the potential for a 20 or 30-point game is there – no one should want to see that. Stephen A. does clarify his thoughts a bit toward the end, but it’s almost contradictory. “That’s no disrespect,” Stephen A. said. “I think Loyola-Chicago has done a phenomenal job, and they’ve trounced some opponents, and I do pay attention to that. But, the national championship, I’m not interested in Cinderella’s, that’s just me.” And the Ramblers have absolutely earned every right to
“I know that sounds like I’m the Grinch ... But when it comes to the national championship game, I want to see the two best teams in the nation.” Stephen A. Smith
be here. That’s the thing about this tournament: by giving 64 teams the chance to be there, it’s fair game for anyone to establish themselves as a top team. Loyola-Chicago has played incredibly well, obviously. They’ve taken down a 6-seed, a 3-seed, a 7-seed and, most recently, 9-seed Kansas State. And while the win over Tennessee (the 3-seed) does show they can play with top-tier teams, I can’t help but wonder how much Loyola benefited from UMBC upsetting Virginia in their historical first-round win. While they did knock out the 3rd highest-ranked team in their region, the #1 (Virginia) and #2 (Cincinnati) teams were both gone by the second round, leaving a pretty clear path to the Final Four.
Now, I’m not saying that Loyola doesn’t deserve to be here; they do, that’s the nature of March Madness. However, they haven’t had to play a team even close to as good as Kansas or Villanova. My fear is that we could end up seeing an awful basketball game in the championship game if the Ramblers are there. This all made me very curious about how other “Cinderellas” have done when they have actually made it to the Final Four, so I looked into it. For strictly categorical purposes, let’s consider “Cinderella” teams to be an 8-seed or lower, that’s the bottom half of their region, seems reasonable enough. Since 1985, there have been ten 8-or-lower seeds to make the Final Four (Loyola-Chicago is the 11th). Out of the previous 11 Cinderella runs over the last 33 years, only three qualifying teams have even made the championship game. I think it’s also important to note that one of those years (2011), no. 8 Butler beat #11 VCU to make it to the championship game before losing by 12 to #3 UConn. So, by default there was going to be a Cinderella in the championship game that year. The most recent team to make it to the championship game with that low of a seed was the 2014 Kentucky team who lost to no. 7 UConn, and Kentucky was already on their way to being a powerhouse program at that point. The only team to actually win the tournament as a Cinderella since 1985 was Villanova, as a #8 seed in 1985. So, it’s been well over 30 years since we’ve seen a Cinderella actually found their prince charming. This means a few things. It will be a relative anomaly if Loyola-Chicago makes it to the championship game, and it will be historic if they win. From my own personal interpretation, I see two possibilities. 1) Loyola won’t make it to the championship, history says they’ll lost to Michigan. And if they don’t lose to Michigan,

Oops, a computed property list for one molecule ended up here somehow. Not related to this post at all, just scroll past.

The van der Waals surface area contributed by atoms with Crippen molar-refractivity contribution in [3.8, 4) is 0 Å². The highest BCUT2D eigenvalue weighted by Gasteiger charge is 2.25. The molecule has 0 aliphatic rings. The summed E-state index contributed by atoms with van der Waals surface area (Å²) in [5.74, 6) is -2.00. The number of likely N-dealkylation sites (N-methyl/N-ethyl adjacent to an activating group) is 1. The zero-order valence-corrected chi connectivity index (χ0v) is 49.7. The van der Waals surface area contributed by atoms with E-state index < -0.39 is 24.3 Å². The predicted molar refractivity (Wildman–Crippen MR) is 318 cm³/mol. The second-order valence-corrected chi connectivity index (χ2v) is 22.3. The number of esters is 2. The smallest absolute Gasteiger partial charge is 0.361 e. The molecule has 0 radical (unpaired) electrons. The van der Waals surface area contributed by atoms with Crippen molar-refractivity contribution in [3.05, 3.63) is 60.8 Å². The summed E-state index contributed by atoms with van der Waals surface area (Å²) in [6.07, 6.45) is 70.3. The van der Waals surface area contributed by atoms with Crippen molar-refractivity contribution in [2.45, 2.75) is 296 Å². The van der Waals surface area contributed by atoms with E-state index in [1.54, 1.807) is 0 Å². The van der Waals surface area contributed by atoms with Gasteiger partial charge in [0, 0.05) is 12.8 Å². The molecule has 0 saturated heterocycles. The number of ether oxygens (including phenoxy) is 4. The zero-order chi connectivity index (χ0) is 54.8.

history says they’ll lose pretty handily in the ‘Ship. 2) It’s been too long since a Cinderella one. This tournament has already shown that anything can happen, regardless of its previous occurrence. With this logic, a Cinderella is due to win, in which case the Ramblers are a lock. The games will speak for themselves. But this is one of the first times that something Stephen A. said has interested me or had validity to me. Looking at the past, it does show that Cinderellas are
generally cut out of the pack in the Final Four, when there’s only elite teams left. However, I’ll still be waiting with bated breaths to see if Loyola can pull of a couple more upsets and make history. Sorry Stephen A., but go Ramblers. We’ll see if they can be an enigma and prove Stephen A. wrong, as so many have done throughout his career.
Cinderella Results in the Final Four #8 Villanova Won Championship 1985 Beat #1 Georgetown 66-64
#11 LSU Lost Semi 1986 Lost to #2 Louisville 88-77
#8 North Carolina Lost Semi 2000 Lost to #5 Florida 71-59
#8 Wisconsin Lost Semi 2000 Lost to #1 Michigan St 53-41
#11 George Mason Lost Semi 2006 Lost to #3 Florida 73-58
#11 VCU Lost Semi 2011 Lost to #8 Butler 70-62
#8 Butler Lost Championship 2011 Lost to #3 UConn 53-41
#9 Wichita St Lost Semi 2013 Lost to #1 Louisville 72-68
#8 Kentucky Lost Championship 2014 Lost to #7 Uconn
#10 Syracuse Lost Semi 2016 Lost to #1 UNC